As k-troop noted your swing speed is maybe on the slower side, but it is not crazy slow. If you are sure these clubs aren't working for you, I would see if you can trade them in for a set (same Pings) with the CFS regular. I think that shaft, in both flex and weight, will be closer to what you have been used to. As always, consider some time with your local PGA pro. Hearing about your typical miss when "went after" the ball, he or she might be able to help you with not only that miss but pick up your swing speed a little. One cause of the pull hook is getting off plane on the downswing and that can tie to being more hands and arms (common problem when trying to get aggressive) than shoulders hips.

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I seem to be hearing this issue more and more from amateur golfers. I too have been surprised by the results of different shaft weights, flexes etc. I have always used a S shaft with a low lofted club for about 20years. Mostly hitting high shots with all my clubs. Recently I noticed some loss in distance and accuracy. Looking for a rescue club one day at the course, I grabbed a Ping 17*, but the Pro only had an R shaft on it. I played 9 holes with it, and hit the living tar out of it, dead straight. Got back inside, and ordered the same club, in an S. You can only guess where this is going. Lost 10 yards and was all over the course with the S shaft. Pro tells me its not so much about swing speed as much as my tempo, which is long and lazy. Traded in 9.5 driver with S shaft for 10.5 R shaft and I cannot believe the difference in accuracy and distance, about 20 yards avg longer. Go get tested and fitted, worth the time and money before thinking

or guessing which club is best for you.

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I seem to be hearing this issue more and more from amateur golfers. I too have been surprised by the results of different shaft weights, flexes etc. I have always used a S shaft with a low lofted club for about 20years. Mostly hitting high shots with all my clubs. Recently I noticed some loss in distance and accuracy. Looking for a rescue club one day at the course, I grabbed a Ping 17*, but the Pro only had an R shaft on it. I played 9 holes with it, and hit the living tar out of it, dead straight. Got back inside, and ordered the same club, in an S. You can only guess where this is going. Lost 10 yards and was all over the course with the S shaft. Pro tells me its not so much about swing speed as much as my tempo, which is long and lazy. Traded in 9.5 driver with S shaft for 10.5 R shaft and I cannot believe the difference in accuracy and distance, about 20 yards avg longer. Go get tested and fitted, worth the time and money before thinking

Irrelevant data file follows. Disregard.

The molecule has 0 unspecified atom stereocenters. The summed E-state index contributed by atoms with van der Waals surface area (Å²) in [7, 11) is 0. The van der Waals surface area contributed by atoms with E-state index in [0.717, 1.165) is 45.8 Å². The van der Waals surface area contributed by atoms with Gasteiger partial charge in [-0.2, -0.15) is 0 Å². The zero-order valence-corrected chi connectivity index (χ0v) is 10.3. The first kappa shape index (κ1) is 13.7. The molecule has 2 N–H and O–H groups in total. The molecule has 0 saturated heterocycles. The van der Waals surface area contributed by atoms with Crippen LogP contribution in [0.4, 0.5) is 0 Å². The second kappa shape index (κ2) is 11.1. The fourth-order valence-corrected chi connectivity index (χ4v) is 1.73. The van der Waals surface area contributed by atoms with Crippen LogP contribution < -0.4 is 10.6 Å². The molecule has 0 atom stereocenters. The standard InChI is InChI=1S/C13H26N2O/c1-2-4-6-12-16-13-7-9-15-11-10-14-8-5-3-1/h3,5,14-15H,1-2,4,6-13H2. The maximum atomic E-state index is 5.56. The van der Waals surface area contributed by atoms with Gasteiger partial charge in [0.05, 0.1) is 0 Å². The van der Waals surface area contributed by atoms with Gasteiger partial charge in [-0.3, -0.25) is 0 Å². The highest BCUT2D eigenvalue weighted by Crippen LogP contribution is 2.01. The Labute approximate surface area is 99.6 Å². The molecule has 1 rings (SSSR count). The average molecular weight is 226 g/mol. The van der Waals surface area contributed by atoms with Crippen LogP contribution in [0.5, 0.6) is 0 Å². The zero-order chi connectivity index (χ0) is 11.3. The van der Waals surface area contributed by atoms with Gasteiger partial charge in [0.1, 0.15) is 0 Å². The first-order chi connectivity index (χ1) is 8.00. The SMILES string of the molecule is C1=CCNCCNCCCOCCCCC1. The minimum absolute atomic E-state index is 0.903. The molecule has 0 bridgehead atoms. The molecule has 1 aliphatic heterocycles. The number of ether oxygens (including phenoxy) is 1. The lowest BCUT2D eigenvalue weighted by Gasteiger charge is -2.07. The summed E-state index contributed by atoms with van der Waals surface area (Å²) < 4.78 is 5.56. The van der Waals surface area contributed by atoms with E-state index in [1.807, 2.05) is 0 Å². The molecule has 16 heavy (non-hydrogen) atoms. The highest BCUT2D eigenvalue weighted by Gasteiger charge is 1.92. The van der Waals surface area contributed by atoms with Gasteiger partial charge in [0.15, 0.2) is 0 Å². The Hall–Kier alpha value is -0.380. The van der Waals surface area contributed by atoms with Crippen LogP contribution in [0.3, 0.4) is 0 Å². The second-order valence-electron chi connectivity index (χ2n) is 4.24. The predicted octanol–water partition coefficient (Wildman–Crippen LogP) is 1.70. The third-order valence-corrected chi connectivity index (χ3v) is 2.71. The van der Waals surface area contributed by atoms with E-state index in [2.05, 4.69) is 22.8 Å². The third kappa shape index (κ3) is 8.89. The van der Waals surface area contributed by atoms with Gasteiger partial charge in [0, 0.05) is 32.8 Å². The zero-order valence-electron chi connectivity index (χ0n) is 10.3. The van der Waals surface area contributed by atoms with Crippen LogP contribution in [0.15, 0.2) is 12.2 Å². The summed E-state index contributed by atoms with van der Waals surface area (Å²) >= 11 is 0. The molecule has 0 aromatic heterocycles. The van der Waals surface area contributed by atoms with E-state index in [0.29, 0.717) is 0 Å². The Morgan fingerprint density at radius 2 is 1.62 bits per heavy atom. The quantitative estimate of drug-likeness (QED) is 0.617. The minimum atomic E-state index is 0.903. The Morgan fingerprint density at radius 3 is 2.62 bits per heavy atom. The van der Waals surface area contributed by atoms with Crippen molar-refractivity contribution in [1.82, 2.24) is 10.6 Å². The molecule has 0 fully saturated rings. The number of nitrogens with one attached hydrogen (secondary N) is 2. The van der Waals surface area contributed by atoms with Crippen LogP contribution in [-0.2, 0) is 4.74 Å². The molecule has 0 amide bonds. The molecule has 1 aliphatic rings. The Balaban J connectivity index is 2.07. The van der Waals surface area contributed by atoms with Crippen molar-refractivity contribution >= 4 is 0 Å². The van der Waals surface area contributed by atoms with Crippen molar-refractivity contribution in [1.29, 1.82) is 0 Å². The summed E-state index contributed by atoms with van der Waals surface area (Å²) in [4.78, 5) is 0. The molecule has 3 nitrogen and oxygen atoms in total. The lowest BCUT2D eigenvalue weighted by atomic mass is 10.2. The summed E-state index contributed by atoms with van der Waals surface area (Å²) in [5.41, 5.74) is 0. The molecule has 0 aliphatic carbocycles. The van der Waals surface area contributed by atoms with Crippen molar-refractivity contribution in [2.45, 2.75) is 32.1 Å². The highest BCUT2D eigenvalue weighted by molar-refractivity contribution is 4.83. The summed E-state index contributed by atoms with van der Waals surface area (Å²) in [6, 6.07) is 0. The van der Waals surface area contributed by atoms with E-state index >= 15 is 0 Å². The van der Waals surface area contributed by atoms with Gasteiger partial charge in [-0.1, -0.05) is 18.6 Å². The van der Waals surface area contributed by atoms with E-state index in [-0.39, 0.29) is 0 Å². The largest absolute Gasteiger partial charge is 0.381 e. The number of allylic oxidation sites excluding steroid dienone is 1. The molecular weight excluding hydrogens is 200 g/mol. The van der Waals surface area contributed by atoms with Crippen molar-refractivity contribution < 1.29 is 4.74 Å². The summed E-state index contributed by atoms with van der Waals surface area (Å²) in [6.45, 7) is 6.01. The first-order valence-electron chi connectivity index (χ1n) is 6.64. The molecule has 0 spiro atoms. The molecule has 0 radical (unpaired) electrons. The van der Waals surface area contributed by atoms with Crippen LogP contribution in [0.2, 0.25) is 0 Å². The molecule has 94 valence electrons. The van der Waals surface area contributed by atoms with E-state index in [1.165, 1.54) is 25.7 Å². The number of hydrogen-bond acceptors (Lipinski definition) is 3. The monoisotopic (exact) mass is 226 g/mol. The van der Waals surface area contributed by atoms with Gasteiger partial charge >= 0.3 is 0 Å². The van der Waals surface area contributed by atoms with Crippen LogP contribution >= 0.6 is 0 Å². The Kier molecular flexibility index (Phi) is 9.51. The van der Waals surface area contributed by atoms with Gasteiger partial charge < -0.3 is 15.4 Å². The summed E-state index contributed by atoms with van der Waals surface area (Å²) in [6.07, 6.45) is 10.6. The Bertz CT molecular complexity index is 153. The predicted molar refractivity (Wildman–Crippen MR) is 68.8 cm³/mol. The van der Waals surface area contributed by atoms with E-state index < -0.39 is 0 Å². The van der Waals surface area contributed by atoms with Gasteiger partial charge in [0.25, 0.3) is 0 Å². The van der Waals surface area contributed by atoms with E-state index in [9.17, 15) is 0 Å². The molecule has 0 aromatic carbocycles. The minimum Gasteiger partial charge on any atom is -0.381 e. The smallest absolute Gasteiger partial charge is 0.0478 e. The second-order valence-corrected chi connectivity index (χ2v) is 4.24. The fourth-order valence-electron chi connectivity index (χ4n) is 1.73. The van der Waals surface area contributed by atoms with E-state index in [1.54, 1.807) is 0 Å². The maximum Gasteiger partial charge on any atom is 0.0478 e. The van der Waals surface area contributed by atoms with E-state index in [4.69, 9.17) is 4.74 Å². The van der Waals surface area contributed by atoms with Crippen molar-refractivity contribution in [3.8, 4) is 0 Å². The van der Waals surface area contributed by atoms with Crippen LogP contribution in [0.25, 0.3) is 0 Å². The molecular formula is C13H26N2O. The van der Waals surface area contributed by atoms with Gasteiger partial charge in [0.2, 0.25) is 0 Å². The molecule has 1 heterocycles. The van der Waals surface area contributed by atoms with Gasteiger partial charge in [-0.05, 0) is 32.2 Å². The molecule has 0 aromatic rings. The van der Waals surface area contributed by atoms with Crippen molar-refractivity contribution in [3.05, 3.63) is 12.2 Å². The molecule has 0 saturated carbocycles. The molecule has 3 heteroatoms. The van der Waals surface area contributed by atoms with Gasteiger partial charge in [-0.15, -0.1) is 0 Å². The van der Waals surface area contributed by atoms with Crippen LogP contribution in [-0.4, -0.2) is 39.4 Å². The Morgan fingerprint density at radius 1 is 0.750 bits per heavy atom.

or guessing which club is best for you.

Good advice, and well said.

Welcome to the forum!

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I seem to be hearing this issue more and more from amateur golfers. I too have been surprised by the results of different shaft weights, flexes etc.

And one thing to bear in mind is that there is no standard for flex. One manufacturer's "S" maybe another's "3" or someone else's "S300" and so on. Also, if you look at how materials and manufacturing (techniques and location) have changed over the years, what someone once called a stiff shaft may be different today. Like everything golf, the quality and consistency of shaft manufacturing has improved, but you are still dealing with an arbitrary system of measuring and identifying flex. Even within a manufacturers "regular" range, there often is overlap with their other flexes (i.e. a regular may actually be stiffer than a low-end stiff).

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Callaway was the first major OEM to use the Uniflex steel shaft. The original version started out at about 110 grams, and was between R and S in flex.

The Uniflex was designed to fit about 60% of male golfers. Some people howled about the shaft feeling funny, but it was designed to be an OK shaft for lots of people, but not the ideal shaft for very many.

I'm not sure about the specs of the current Uniflex.

Also, many of the legacy iron sets have Uniflex shaft. Legacy sets are reissues of a model from a year or two ago targeted for the sub-$400 market. The models have an extra letter of two in the title to distinguish them from the first run version. Current examples are Callaway X.Hot N14 ($399 for 4-AW) and the Nike VR_S X ($299 for 4-AW).

To compare your Uniflex with other flexes, you would need to do a comparison on the launch monitor, see which performed better for you.